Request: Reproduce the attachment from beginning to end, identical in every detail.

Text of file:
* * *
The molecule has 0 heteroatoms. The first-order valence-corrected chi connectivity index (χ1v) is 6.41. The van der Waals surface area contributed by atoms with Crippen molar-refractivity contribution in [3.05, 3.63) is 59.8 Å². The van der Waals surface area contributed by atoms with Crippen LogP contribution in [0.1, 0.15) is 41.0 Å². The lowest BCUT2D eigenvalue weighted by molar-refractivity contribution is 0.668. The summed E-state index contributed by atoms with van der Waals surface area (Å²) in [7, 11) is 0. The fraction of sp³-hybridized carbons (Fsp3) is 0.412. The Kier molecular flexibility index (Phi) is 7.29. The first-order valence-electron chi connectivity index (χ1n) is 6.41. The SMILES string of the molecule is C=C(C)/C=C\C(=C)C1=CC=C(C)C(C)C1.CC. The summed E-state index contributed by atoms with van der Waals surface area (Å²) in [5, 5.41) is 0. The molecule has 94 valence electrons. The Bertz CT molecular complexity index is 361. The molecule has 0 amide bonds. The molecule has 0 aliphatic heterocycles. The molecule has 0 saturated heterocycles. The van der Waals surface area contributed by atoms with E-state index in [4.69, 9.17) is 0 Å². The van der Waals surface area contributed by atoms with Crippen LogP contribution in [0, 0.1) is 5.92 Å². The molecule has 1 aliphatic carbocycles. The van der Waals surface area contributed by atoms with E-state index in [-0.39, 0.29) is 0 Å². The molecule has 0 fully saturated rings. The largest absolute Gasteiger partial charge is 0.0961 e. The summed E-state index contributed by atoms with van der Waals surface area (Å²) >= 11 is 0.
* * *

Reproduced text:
The molecule has 0 heteroatoms. The first-order valence-corrected chi connectivity index (χ1v) is 6.41. The van der Waals surface area contributed by atoms with Crippen molar-refractivity contribution in [3.05, 3.63) is 59.8 Å². The van der Waals surface area contributed by atoms with Crippen LogP contribution in [0.1, 0.15) is 41.0 Å². The lowest BCUT2D eigenvalue weighted by molar-refractivity contribution is 0.668. The summed E-state index contributed by atoms with van der Waals surface area (Å²) in [7, 11) is 0. The fraction of sp³-hybridized carbons (Fsp3) is 0.412. The Kier molecular flexibility index (Phi) is 7.29. The first-order valence-electron chi connectivity index (χ1n) is 6.41. The SMILES string of the molecule is C=C(C)/C=C\C(=C)C1=CC=C(C)C(C)C1.CC. The summed E-state index contributed by atoms with van der Waals surface area (Å²) in [5, 5.41) is 0. The molecule has 94 valence electrons. The Bertz CT molecular complexity index is 361. The molecule has 0 amide bonds. The molecule has 0 aliphatic heterocycles. The molecule has 0 saturated heterocycles. The van der Waals surface area contributed by atoms with E-state index in [4.69, 9.17) is 0 Å². The van der Waals surface area contributed by atoms with Crippen LogP contribution in [0, 0.1) is 5.92 Å². The molecule has 1 aliphatic carbocycles. The van der Waals surface area contributed by atoms with E-state index in [-0.39, 0.29) is 0 Å². The molecule has 0 fully saturated rings. The largest absolute Gasteiger partial charge is 0.0961 e. The summed E-state index contributed by atoms with van der Waals surface area (Å²) >= 11 is 0.